Get some Gorilla Glue (other makes are available) and inject a squirt in through each screw hole - add more holes with a drill if necessary. Allow to expand and set - jobbie jobbed.
    Thanks, that’s helpful.
    Yes, thin plywood, pinned to a batten. A small piece has come away, showing a copper pipe about an inch in from the side.
    Good idea about the expanding glue. The panel just needs to be prized out a bit as the rest of it is square.


  • Jeepers_CreepersJeepers_Creepers Forumite
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    Can you even squeeze your hand in that gap holding a small hammer?! If so, gently tap the ply away from the batten the required amount.

    Cut a spacer out of pretty much anything and slip it up between the ply and batten at the bottom to hold the ply out t'right amount. Drill a series of holes up that edge, and inject the polyurethane glue. Not much required - it expands quite nicely. 
  • pmartin86pmartin86 Forumite
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    I'd love to offer advice on making it "perfect" - but in my experience, just learn to live with it! I used to be obsessed with everything being 90* and a flat/square etc then i move into a 1930s house, now im happy if its "squareish" - you'd be surprised what you can get used to!
  • Jeepers_CreepersJeepers_Creepers Forumite
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    No need for it to be perfect - if it's taken down to just a few mm discrepancy front to back, skirting can then be added 'square' and any slightly increasing gap showing on top filled with caulk as would be required in any case.

    For how straight-forward it should be to sort out this quite-visible 'out-of-true', it's surely worth it. 

    Anyhoo, Dan - 'after' photos needed :-)
  • danrvdanrv Forumite
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    Thanks for the ideas. Got a little side tracked from the ‘out of square’ pipe cover as I’m taking up the subfloor.
    I think I will try and even it out with a spacer as suggested by Jeepers. 
    Needs to be prized out about 8mm at the bottom edge
  • edited 20 December 2020 at 1:48PM
    Jeepers_CreepersJeepers_Creepers Forumite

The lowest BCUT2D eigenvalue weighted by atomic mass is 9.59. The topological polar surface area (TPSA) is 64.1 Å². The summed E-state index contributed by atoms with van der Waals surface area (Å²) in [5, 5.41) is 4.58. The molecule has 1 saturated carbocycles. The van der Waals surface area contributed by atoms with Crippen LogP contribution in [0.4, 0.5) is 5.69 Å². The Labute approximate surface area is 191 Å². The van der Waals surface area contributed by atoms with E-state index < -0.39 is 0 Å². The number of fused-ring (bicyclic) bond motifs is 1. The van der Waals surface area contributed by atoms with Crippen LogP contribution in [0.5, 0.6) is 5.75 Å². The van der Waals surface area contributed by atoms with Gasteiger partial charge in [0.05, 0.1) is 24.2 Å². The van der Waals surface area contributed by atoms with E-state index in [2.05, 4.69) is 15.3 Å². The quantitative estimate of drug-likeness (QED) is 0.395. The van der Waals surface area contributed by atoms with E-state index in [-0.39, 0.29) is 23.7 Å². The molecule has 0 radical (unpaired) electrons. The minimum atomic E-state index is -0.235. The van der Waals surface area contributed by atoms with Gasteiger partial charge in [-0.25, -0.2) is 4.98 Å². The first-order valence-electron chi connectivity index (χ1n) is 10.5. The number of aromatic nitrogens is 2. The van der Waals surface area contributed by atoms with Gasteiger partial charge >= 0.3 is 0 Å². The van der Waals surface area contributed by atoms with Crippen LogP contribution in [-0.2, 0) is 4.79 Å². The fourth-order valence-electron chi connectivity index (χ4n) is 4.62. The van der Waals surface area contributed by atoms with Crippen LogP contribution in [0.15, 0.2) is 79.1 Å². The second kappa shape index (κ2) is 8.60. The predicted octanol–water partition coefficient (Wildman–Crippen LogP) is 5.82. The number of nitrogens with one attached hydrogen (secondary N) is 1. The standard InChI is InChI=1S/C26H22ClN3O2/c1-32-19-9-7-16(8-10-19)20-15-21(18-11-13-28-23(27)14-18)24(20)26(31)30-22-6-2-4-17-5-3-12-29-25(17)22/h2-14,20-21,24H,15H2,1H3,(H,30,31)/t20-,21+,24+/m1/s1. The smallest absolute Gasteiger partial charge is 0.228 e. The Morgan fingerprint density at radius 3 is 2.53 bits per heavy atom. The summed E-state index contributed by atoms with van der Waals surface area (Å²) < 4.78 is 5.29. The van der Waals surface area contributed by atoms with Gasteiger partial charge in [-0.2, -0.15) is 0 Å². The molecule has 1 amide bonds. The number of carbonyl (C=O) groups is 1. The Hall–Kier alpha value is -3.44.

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    edited 20 December 2020 at 1:48PM
    Prizing it out by 8mm should be peasy.

    And the prise for the best solution goes to...  :-)
  • edited 24 March at 1:48PM
    danrvdanrv Forumite
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    edited 24 March at 1:48PM
    No need for it to be perfect - if it's taken down to just a few mm discrepancy front to back, skirting can then be added 'square' and any slightly increasing gap showing on top filled with caulk as would be required in any case.

    For how straight-forward it should be to sort out this quite-visible 'out-of-true', it's surely worth it. 

    Anyhoo, Dan - 'after' photos needed :-)
    Yes, worth it.
    After a fair bit of leverage, I’ve worked the panel loose. 
    It’s not secure yet and I’ll probably make up a wedge shaped bit of wood to fit.
    I can reuse the nail hole there at the bottom and also the two tiny panel pins above.
    Thanks.


  • FreeBearFreeBear Forumite
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    For tight spaces, a right angle drill head is useful. I've also used a flexible extension for those really tight spots..
    Her courage will change the world.

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  • danrvdanrv Forumite
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    FreeBear said:
    For tight spaces, a right angle drill head is useful. I've also used a flexible extension for those really tight spots..
    Good ideas, thanks.